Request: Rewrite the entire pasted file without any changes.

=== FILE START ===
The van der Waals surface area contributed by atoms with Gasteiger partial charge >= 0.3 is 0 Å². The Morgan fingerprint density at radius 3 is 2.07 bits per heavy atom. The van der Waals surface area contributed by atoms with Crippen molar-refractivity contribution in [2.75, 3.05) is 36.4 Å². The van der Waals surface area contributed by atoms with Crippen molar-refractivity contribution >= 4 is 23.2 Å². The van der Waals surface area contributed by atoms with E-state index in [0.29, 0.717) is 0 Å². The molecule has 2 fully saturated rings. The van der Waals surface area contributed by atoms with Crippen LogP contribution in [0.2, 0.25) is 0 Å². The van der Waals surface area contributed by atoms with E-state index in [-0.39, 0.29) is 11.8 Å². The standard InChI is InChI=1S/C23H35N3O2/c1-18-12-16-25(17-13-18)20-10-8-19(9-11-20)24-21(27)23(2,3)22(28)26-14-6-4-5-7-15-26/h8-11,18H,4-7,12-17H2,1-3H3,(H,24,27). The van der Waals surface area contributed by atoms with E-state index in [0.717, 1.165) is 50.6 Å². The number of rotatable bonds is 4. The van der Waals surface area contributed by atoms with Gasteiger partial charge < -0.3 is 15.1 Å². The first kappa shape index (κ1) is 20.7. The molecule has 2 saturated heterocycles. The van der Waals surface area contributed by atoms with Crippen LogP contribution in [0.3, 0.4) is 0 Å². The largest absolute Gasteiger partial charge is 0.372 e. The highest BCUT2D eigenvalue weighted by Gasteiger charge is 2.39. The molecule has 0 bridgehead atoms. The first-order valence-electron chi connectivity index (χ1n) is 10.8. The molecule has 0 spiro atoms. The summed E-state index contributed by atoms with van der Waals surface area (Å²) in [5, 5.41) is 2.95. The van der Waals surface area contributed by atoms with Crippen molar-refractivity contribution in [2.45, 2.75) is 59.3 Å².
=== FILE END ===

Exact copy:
The van der Waals surface area contributed by atoms with Gasteiger partial charge >= 0.3 is 0 Å². The Morgan fingerprint density at radius 3 is 2.07 bits per heavy atom. The van der Waals surface area contributed by atoms with Crippen molar-refractivity contribution in [2.75, 3.05) is 36.4 Å². The van der Waals surface area contributed by atoms with Crippen molar-refractivity contribution >= 4 is 23.2 Å². The van der Waals surface area contributed by atoms with E-state index in [0.29, 0.717) is 0 Å². The molecule has 2 fully saturated rings. The van der Waals surface area contributed by atoms with Crippen LogP contribution in [0.2, 0.25) is 0 Å². The van der Waals surface area contributed by atoms with E-state index in [-0.39, 0.29) is 11.8 Å². The standard InChI is InChI=1S/C23H35N3O2/c1-18-12-16-25(17-13-18)20-10-8-19(9-11-20)24-21(27)23(2,3)22(28)26-14-6-4-5-7-15-26/h8-11,18H,4-7,12-17H2,1-3H3,(H,24,27). The van der Waals surface area contributed by atoms with E-state index in [0.717, 1.165) is 50.6 Å². The number of rotatable bonds is 4. The van der Waals surface area contributed by atoms with Gasteiger partial charge < -0.3 is 15.1 Å². The first kappa shape index (κ1) is 20.7. The molecule has 2 saturated heterocycles. The van der Waals surface area contributed by atoms with Crippen LogP contribution in [0.3, 0.4) is 0 Å². The largest absolute Gasteiger partial charge is 0.372 e. The highest BCUT2D eigenvalue weighted by Gasteiger charge is 2.39. The molecule has 0 bridgehead atoms. The first-order valence-electron chi connectivity index (χ1n) is 10.8. The molecule has 0 spiro atoms. The summed E-state index contributed by atoms with van der Waals surface area (Å²) in [5, 5.41) is 2.95. The van der Waals surface area contributed by atoms with Crippen molar-refractivity contribution in [2.45, 2.75) is 59.3 Å².